Chorionic villus sampling (CVS) is indicated to determine if your child has a chromosomal disorder such as Tay-Sachs, sickle-cell anemia, most types of cystic fibrosis and Down syndrome.
A small needle or catheter is introduced either through the abdomen "Transabdominal" or through the vagina/neck of the womb" " Transcervical" into the uterus in order to collect a small sample of placental tissue called chorionic villi.
is used at the same time in order to guide the needle or catheter away from the baby.
Diagnostic study is performed on the cells in the sample 'as they are of fetal origin' to generate a detailed picture of the genetic makeup of the developing fetus.
In most circumstances, the results from the test are available within three to five days.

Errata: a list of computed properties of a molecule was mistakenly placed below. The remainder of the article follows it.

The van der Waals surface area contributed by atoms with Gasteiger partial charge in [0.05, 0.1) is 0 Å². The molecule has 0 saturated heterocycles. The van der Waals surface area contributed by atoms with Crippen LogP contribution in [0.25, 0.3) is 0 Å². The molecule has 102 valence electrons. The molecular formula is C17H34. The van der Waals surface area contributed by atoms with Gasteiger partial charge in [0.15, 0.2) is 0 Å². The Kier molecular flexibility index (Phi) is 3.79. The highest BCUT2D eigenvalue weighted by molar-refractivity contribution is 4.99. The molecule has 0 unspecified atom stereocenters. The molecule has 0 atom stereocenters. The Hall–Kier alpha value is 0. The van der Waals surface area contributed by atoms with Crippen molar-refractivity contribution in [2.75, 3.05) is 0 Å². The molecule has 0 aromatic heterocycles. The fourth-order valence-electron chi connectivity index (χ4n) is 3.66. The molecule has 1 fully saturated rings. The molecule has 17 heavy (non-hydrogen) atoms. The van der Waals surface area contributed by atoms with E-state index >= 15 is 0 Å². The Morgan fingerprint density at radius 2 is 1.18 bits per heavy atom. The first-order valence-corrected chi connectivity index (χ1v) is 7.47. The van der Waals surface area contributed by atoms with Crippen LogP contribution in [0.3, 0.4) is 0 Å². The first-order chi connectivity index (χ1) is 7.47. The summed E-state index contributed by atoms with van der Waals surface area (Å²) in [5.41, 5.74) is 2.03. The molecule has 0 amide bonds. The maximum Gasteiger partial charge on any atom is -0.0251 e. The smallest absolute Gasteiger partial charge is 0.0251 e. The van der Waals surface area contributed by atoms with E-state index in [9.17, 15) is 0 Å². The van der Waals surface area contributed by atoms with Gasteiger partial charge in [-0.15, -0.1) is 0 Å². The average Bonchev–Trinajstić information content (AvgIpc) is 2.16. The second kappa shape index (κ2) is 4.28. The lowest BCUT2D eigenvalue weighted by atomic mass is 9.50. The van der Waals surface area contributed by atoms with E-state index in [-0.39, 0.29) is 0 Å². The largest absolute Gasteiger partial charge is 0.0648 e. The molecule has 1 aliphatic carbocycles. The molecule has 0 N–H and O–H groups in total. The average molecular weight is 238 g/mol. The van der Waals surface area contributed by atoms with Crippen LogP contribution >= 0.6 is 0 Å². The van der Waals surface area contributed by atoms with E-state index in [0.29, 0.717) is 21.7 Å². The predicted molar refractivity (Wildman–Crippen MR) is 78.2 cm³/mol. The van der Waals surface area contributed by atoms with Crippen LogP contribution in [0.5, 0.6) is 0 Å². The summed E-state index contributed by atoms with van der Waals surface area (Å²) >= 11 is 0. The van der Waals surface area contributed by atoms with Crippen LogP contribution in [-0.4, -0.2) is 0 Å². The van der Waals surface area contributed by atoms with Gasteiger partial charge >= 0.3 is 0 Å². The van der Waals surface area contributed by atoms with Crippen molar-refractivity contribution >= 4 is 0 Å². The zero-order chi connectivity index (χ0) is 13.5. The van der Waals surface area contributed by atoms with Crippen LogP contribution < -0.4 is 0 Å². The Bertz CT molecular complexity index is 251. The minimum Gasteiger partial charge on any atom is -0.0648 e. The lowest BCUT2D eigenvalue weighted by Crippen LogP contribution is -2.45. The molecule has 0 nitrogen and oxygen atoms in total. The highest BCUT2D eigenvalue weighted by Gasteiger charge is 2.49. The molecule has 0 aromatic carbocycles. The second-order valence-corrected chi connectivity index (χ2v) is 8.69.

Between 10th and 13th weeks of pregnancy.
Chorionic villus sampling is reliable. The primary advantage of CVS is that results are available much earlier in pregnancy than amniocentesis which is done after 15 weeks. Thus, if results are abnormal, simpler and safer methods can be used to terminate the pregnancy, or the fetus can be treated prenatally. Also, normal result reduces parental anxiety earlier.
CVS is slightly riskier than amniocentesis. Miscarriage rate is 2% for transabdominal and 4% for transcervical. There are also some studies that suggest that there may be a slight increase in the number of limb deformities particularly if it is done earlier than 10 weeks. According to most studies, however, inexperience of the technician performing the procedure appears to be the cause of these rare complications.
The risks have to be weighed against this benefit of earlier diagnosis and should be discussed at length with your doctor. If a genetic disorder is detected, you will be referred to a genetic counselor for further counseling and decision-making.
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